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Molecular Genetics and Heterogeneity in Manic Depression

  • H. M. D. Gurling
  • R. P. Sherrington
  • J. Brynjolfsson
  • M. Potter
  • M. Mclnnis
  • H. Petursson
  • S. Hodgkinson
Part of the Molecular Neurobiology · 1988 · book series (MN)

Abstract

Recent research has shown that there are X-linked and possibly chromosome 11-linked forms of manic depression as well as at least one other autosomal form. Segregation analyses of large affected families and the finding of genetic linkage between chromosome specific markers and manic depression mutations provide strong evidence that bipolar as well as unipolar forms of manic depression (MD) within the same family are inherited as a dominant gene disorder. This clarification of the etiology of certain types of depression should bring changed attitudes within psychiatry and may serve to stimulate discusssion of the role of evolutionary mechanisms. From a clinical point of view, it has now become possible to determine whether clinical (phenotypic) variation reflects the underlying genotypic heterogeneity of linkage. A preliminary analysis of data from four recent studies shows that there is no clear correlation between such clinical features as the ratio of unipolar to bipolar cases and the genotypic form of manic depression. Further recombinant DNA research, proven to be successful in other genetic diseases, can soon be applied to manic depression. The specific problems posed by manic depression for these techniques are discussed.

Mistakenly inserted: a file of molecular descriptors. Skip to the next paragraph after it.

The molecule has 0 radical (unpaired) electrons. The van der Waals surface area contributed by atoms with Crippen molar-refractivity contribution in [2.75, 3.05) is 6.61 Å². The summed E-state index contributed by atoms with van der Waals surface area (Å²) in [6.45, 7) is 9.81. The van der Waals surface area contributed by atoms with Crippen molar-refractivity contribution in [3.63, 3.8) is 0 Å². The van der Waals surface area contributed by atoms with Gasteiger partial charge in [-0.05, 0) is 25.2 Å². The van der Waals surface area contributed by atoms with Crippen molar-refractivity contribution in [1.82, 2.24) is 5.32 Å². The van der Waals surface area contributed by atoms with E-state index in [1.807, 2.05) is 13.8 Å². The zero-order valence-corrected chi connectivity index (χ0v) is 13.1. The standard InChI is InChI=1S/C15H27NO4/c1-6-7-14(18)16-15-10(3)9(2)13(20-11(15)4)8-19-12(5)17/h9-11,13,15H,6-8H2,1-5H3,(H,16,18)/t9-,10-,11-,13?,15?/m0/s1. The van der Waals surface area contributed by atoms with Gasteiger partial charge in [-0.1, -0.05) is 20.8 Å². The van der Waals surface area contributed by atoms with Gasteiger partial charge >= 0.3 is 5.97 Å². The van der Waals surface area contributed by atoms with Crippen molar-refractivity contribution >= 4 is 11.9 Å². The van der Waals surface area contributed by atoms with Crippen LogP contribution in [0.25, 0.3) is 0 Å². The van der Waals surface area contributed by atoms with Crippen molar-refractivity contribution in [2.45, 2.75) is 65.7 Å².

Index Entries

Manic depression heterogeneity genotypic X-llinkage chromosome 11-linkage variation, phenotypic 

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Copyright information

© The Humana Press Inc. 1989

Authors and Affiliations

  • H. M. D. Gurling
    • 1
  • R. P. Sherrington
    • 1
  • J. Brynjolfsson
    • 2
  • M. Potter
    • 1
  • M. Mclnnis
    • 2
  • H. Petursson
    • 2
  • S. Hodgkinson
    • 1
  1. 1.Molecular Psychiatry Laboratory, Academic Department of PsychiatryUniversity College and Middlesex School of Medicine, University of LondonLondonUK
  2. 2.Department of PsychiatryBorgaspitalinnReykjavikIceland

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